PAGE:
We arrived in Iceland on a day that can only be described as perfect. There were a few fluffy white clouds lazily floating around an ice blue sky. A fresh layer of snow blanketed the ground so it was still white and clean and dazzling under the bright sunshine.
The combination of sun and snow had everyone happy and smiling. Everywhere we went someone would comment on the beautiful weather and welcome us to their incredible country. We couldn’t help but feel like we’d landed in the magical kingdom of fire and ice.
It was perfect road trip weather and we cranked up the radio, put the heaters on full blast and set off on an adventure.
But, of course, we were in Iceland and within 15 minutes dark clouds had arrived, followed by rain, sleet, snow, gale force winds and promptly followed by brilliant sunshine again. Don’t worry, you’ll get used to the Icelandic weather…
Hiring a car and driving around Iceland is without a doubt the best way to see the country. Driving gives you the chance to explore at your own pace and discover things away from the guidebook and away from the crowds.
Iceland is also perfectly set up for road trips with many of the roads heated with geothermal pipes to melt the ice and snow. Everything is well signposted (helpful even if you can’t actually pronounce any place names – Norður-Ísafjarðarsýsla anyone?) There are also plenty of places to stop for food, drinks, toilets and fuel.
If you’re travelling during the winter a 4WD is recommended and these are the only vehicles permitted on F roads.
Tips for driving in Iceland
- First of all you need to make sure you have a decent travel insurance policy that covers you for driving as well as your other holiday needs. Insurance is doubly important when you’re driving because you could do some serious damage in your car to both yourself and others on the road. Don’t scrimp on your policy and make sure you’ve covered for all the biggies. Insurance is cheap but paying the cost for ruining someone’s brand new Range Rover isn’t.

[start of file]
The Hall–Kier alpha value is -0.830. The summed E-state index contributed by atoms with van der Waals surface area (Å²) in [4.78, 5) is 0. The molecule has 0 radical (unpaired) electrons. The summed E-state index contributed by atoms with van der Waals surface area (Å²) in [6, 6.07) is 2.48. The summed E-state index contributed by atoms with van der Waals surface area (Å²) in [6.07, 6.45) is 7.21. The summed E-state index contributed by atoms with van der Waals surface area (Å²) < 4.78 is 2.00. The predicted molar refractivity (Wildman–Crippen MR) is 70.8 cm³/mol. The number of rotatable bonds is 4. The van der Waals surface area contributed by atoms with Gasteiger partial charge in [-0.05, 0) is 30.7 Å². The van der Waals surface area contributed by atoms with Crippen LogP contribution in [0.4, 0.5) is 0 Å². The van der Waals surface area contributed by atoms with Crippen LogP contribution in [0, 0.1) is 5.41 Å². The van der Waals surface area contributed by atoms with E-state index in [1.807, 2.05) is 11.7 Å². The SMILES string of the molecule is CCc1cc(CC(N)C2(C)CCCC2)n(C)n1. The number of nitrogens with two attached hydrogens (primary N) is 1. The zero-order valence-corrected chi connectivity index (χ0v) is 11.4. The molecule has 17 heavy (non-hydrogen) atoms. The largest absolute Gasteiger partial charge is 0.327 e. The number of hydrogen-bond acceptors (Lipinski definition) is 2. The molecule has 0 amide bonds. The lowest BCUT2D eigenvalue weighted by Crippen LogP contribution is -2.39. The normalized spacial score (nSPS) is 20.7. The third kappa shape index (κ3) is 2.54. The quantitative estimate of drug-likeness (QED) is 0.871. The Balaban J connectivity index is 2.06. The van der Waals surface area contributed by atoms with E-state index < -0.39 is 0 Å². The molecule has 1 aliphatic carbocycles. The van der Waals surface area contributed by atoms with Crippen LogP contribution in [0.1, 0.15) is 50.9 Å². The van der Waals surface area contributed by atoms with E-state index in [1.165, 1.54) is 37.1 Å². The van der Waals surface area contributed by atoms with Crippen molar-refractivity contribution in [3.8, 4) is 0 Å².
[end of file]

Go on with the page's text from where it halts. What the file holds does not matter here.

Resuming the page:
- In Iceland they drive on the right. If it’s your first time driving on this side of the road then Iceland is a great place to try it because the roads are pretty quiet,
- You must have your headlights on at all times, day and night, summer and winter. This is the law and is probably due to the weather conditions changing so quickly.
- It is forbidden to drive off-road. You could damage the sensitive vegetation and also your car hire company won’t allow it.
- You’re not insured against ash or sand storm storm damage which can ruin the paint, plastic and lights of your vehicle. Blue Car Rental offer extra insurance to protect against this damage. We didn’t take the insurance and were absolutely fine.
- It’s against the law to drink and drive (not that you would anyway!)
- It’s against the law to hold your mobile phone while driving (but most people seem to do this)
- Speed limit signs are everywhere and there are speed cameras and hefty fines. If you’re unsure about speed, use a GPS which will beep when you go too fast.
- You’ll need to pay for parking in certain places, especially around Reykavik. Parking is very cheap and they do have wardens (trust me, we got a ticket!)
- Watch out for livestock, particularly sheep which can venture into the roads. That would make a mess of your car!
Blue Car Rental Review
We hired a Dacia Duster 4×4 and couldn’t have been happier. After a lot of research, Blue Car Rental seemed to offer the best value and their main office is conveniently located next to the airport. The office was only two minutes away but it was still nice to be greeted at the airport by a guy from Blue Car Rental. We were driven to the office (about 30 seconds away) where we picked up our sexy set of wheels.
The guy in the office was really friendly and helpful and gave us a map and showed us a few places of interest and his favourite places to visit. We were given GPS too which came in really handy, especially in Reykavik.
Recommended soundtrack for your Icelandic roadtrip
Of Monsters and Men
Massive thanks to Blue Car Rental for providing the vehicle for our trip. As always, all thoughts and opinions are my own.